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Night diving in the Red Sea, is it worth it?

Submerge into the darkness and discover a whole new world of scuba diving delights

Night diving in the Red Sea, is it worth it?

As the Little Mermaid once said, “a whole new world” is waiting to be explored when you become a scuba diver. We’re so lucky in the sights we get to see daily here in the Red Sea, with no two dives on the same dive site ever the same. But what about changing that dive site up completely by discovering it at night? Are night dives really so different from day dives? The short answer is yes! You don’t have daylight to illuminate the reef, so everything changes. Are night dives for you? Have a read on then judge for yourself.

When divers are getting ready for their first ever night dive there is always an air of nervous excitement. Going in to the water when it’s night time does not seem like such a normal thing to do, especially to the first-time night diver however that nervousness quickly turns to enjoyment and everyone is full of excited chatter when exiting from the water. After you get over the initial submerging and turn your torch on, you realise that as the visibility is so great in the Red Sea you can actually see for quite a far distance, or as far as the torch beam reaches anyway. At this point you’ll realise that even if you’ve done the dive site 10 times before, it looks completely different to you now, but what can you see? Here’s a summary below of some of the highlights;

Feeding Crinoid during night dive

Crinoids – More commonly known as sea lilies, they do typically look like a feathery plant but are in fact a living animal. During the day they stay curled up and not so easy to spot but as the sunsets they unravel themselves in to full form, ready to filter feed from nutrients passing in the current. During a night dive if you gently pass your dive light over the feathers of the plant you’ll see it slowly start to curl back in on itself until it is a tight ball once again, beautiful, and fascinating and only possible to see at night.

hiding parrot fish during night dive

Hiding fish – Fish you would typically see during the day such as parrot, puffer and butterfly fishes take shelter within the reef during night. They’re not exactly sleeping in the traditional sense but resting and since they don’t have eyelids it looks like they are awake, with the occasional flutter as they continue to pass water through the gills to breathe. During a night dive its cute to see these normally active creatures having a rest, but be careful to not shine your torch on them directly or for too long as no one likes to be disturbed during their rest time!

lion reflections during night dive

Lion fish – These little guys get more active at night so you do have to be a little more careful than normal to avoid any contact with them and their venomous spines. With your torch light you can spot Lion fish hovering almost motionless in the pursuit of prey until the smaller, tasty fish gets within easy reach, at which point the Lion fish gobbles it whole in one swift movement.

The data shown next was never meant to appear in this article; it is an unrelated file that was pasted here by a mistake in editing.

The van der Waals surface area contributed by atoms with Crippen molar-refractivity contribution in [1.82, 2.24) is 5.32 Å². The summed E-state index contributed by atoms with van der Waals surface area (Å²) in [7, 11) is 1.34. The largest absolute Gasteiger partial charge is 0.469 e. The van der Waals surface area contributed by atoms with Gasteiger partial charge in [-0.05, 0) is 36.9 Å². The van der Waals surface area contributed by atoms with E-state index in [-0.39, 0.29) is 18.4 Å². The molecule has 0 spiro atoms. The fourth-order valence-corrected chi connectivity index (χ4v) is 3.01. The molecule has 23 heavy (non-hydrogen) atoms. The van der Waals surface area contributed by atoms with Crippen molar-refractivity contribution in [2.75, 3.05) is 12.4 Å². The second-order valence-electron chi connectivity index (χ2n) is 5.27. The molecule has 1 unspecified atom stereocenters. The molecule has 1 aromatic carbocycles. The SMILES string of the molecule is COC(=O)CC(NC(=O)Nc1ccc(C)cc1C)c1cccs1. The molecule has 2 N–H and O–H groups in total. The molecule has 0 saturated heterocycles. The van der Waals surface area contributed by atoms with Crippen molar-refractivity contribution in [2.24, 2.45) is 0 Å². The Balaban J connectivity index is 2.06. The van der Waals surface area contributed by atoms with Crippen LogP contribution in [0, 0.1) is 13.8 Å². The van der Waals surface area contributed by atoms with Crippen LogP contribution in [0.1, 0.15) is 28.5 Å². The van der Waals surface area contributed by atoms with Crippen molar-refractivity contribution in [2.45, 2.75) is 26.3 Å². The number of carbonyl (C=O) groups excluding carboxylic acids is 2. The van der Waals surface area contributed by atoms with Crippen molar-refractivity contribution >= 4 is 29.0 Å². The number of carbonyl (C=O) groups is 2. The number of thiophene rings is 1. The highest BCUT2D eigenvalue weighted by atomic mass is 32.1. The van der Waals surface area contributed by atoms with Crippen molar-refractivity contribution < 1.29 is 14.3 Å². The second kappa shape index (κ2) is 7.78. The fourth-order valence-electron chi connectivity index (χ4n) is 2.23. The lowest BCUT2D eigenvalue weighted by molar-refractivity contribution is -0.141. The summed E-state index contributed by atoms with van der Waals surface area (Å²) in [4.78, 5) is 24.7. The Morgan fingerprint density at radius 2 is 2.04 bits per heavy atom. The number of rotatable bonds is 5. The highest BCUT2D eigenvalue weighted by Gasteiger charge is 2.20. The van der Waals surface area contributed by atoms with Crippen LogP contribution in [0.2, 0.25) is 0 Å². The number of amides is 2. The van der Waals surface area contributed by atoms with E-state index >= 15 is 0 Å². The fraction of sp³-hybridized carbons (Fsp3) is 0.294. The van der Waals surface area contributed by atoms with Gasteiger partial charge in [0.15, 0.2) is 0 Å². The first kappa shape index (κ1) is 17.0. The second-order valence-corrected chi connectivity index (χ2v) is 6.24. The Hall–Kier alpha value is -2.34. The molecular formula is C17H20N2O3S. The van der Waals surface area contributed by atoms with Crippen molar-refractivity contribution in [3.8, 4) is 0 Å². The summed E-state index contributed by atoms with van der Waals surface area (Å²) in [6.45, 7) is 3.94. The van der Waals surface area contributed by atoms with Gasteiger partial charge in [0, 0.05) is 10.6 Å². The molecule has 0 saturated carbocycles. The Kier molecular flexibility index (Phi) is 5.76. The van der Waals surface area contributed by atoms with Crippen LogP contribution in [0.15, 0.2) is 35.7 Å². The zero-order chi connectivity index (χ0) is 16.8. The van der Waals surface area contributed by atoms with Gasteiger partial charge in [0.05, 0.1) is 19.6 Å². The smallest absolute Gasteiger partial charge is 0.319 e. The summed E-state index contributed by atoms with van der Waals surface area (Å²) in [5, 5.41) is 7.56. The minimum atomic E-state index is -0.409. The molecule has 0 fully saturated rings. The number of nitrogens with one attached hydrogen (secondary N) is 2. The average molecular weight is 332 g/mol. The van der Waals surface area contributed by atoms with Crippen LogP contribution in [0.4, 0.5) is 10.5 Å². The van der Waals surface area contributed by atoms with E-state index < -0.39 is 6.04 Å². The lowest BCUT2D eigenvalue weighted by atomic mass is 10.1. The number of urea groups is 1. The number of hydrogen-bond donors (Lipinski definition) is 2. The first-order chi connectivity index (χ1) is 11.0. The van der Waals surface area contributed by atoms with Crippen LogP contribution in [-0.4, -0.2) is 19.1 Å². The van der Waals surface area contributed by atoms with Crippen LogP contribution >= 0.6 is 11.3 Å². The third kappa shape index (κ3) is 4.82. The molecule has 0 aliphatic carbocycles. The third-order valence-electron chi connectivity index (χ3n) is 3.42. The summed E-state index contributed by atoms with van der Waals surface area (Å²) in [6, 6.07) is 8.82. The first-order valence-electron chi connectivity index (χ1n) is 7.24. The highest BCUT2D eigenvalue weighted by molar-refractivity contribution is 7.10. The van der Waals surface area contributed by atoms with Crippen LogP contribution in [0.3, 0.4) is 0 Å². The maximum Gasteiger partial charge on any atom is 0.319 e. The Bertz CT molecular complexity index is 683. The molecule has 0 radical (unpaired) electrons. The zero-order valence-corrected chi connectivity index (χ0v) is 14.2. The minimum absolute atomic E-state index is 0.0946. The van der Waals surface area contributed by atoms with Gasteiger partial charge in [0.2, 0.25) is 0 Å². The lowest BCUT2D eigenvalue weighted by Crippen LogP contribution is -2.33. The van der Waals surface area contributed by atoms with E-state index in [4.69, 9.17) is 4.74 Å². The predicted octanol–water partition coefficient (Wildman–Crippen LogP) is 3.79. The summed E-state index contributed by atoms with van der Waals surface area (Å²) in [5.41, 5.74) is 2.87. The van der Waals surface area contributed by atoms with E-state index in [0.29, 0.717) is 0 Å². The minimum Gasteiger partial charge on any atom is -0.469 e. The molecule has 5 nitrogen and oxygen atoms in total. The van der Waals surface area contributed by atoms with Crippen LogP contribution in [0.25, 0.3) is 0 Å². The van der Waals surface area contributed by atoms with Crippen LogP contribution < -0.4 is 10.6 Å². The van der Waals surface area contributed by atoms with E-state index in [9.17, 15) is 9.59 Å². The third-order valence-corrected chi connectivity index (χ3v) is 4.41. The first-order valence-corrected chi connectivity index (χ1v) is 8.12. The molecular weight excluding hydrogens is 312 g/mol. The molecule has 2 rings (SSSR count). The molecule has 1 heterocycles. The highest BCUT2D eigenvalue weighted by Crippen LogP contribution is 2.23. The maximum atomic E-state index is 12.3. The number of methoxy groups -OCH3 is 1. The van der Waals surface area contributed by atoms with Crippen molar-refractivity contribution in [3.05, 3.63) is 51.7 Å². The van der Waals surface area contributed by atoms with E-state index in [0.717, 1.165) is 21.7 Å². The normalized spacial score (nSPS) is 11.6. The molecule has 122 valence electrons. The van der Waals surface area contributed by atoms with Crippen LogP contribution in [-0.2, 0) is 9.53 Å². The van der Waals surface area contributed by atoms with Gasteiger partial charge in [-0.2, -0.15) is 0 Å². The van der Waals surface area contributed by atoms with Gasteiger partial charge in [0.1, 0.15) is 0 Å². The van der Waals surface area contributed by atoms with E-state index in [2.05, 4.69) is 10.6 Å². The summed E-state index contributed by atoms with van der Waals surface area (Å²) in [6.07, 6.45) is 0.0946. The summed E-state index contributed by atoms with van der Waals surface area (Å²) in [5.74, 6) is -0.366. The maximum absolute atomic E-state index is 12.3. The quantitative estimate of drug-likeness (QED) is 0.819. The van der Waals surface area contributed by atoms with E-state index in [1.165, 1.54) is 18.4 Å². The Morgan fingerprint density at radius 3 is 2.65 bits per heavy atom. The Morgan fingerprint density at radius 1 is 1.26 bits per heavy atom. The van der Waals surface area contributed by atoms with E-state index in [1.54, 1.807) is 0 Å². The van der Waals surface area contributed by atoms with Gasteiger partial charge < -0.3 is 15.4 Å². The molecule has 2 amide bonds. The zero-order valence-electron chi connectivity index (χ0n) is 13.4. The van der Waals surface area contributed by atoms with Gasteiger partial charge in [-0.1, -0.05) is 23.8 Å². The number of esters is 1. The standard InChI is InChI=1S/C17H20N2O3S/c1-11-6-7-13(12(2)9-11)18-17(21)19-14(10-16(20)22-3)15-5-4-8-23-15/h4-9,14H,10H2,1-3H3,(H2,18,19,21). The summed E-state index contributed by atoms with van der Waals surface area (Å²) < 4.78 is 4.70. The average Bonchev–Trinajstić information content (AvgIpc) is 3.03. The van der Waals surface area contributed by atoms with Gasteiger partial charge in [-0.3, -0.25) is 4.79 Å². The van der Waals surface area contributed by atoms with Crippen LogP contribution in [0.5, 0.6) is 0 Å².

squid at night

Squid – One of my personal favourite encounters on any dive is a squid. Their large eyes and skin covered in chromatophores, which enables it to change colour to match its surrounding, is fascinating to watch flashing through the water. You can’t take your eyes off it for a second otherwise you’ll likely lose sight of it and be careful not to get too close or annoy it or it may shoot you with some not so nice black ink!

Bioluminescent Plankton – last but by no means least, at the end of your dive following your safety stop, your guide may ask you to turn your dive light off and move your arms and legs around in the water. Sounds silly yes but you’re looking out for bioluminescent plankton, or in very simple terms, glowing dots which only appear when disturbed by movement. You’ll need to look very closely as they’re quite difficult to spot (too small for our photographs) but worth looking out for!

These are just a small sample of the differences between day and night dives, we haven’t even mentioned the red glowing eyes of the thousands of shrimp or the rare but stunning Spanish Dancer, and best not forget the hunting octopus either!

spanish dancer

If you’re interested in making a night dive during your holiday all we need is a minimum of 2 divers and we can schedule the dive any night to fit in with your schedule. Night dives are mostly shore based and we prefer for you to have dived the site at least once during the day to be familiar with the topography.

For more information and to book you can email us at This email address is being protected from spambots. You need JavaScript enabled to view it.

*All the above stunning photographs were taken by professional underwater photographer Renata Romeo who has kindly given us permission to use in this blog. Full credit and ownership is given to her and the images should not be reproduced without the inclusion of her logo. For more information about Renata’s work or to book a bespoke photography workshop with her you can contact us directly or check out her website at www.renataromeoart.com

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